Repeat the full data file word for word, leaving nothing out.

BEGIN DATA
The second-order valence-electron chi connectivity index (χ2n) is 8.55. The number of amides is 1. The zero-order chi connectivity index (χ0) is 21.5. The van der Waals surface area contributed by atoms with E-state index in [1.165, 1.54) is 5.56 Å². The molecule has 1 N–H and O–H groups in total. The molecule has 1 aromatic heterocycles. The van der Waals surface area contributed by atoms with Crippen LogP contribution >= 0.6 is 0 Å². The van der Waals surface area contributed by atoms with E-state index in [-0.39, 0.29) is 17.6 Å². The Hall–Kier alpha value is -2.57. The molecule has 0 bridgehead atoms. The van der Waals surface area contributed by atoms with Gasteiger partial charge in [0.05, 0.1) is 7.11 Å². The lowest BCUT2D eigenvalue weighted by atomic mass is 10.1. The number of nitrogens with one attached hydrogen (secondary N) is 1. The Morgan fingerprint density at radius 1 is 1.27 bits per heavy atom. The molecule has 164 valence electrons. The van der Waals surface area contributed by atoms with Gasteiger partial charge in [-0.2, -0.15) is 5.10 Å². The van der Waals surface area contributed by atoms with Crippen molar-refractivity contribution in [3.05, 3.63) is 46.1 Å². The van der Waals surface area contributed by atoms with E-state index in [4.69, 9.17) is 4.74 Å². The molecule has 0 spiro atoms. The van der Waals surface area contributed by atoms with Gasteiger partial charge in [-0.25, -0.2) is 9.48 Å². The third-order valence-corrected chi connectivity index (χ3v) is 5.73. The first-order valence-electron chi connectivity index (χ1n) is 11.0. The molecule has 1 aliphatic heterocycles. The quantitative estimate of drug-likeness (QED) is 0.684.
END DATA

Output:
The second-order valence-electron chi connectivity index (χ2n) is 8.55. The number of amides is 1. The zero-order chi connectivity index (χ0) is 21.5. The van der Waals surface area contributed by atoms with E-state index in [1.165, 1.54) is 5.56 Å². The molecule has 1 N–H and O–H groups in total. The molecule has 1 aromatic heterocycles. The van der Waals surface area contributed by atoms with Crippen LogP contribution >= 0.6 is 0 Å². The van der Waals surface area contributed by atoms with E-state index in [-0.39, 0.29) is 17.6 Å². The Hall–Kier alpha value is -2.57. The molecule has 0 bridgehead atoms. The van der Waals surface area contributed by atoms with Gasteiger partial charge in [0.05, 0.1) is 7.11 Å². The lowest BCUT2D eigenvalue weighted by atomic mass is 10.1. The number of nitrogens with one attached hydrogen (secondary N) is 1. The Morgan fingerprint density at radius 1 is 1.27 bits per heavy atom. The molecule has 164 valence electrons. The van der Waals surface area contributed by atoms with Gasteiger partial charge in [-0.2, -0.15) is 5.10 Å². The van der Waals surface area contributed by atoms with Crippen molar-refractivity contribution in [3.05, 3.63) is 46.1 Å². The van der Waals surface area contributed by atoms with E-state index in [4.69, 9.17) is 4.74 Å². The molecule has 0 spiro atoms. The van der Waals surface area contributed by atoms with Gasteiger partial charge in [-0.25, -0.2) is 9.48 Å². The third-order valence-corrected chi connectivity index (χ3v) is 5.73. The first-order valence-electron chi connectivity index (χ1n) is 11.0. The molecule has 1 aliphatic heterocycles. The quantitative estimate of drug-likeness (QED) is 0.684.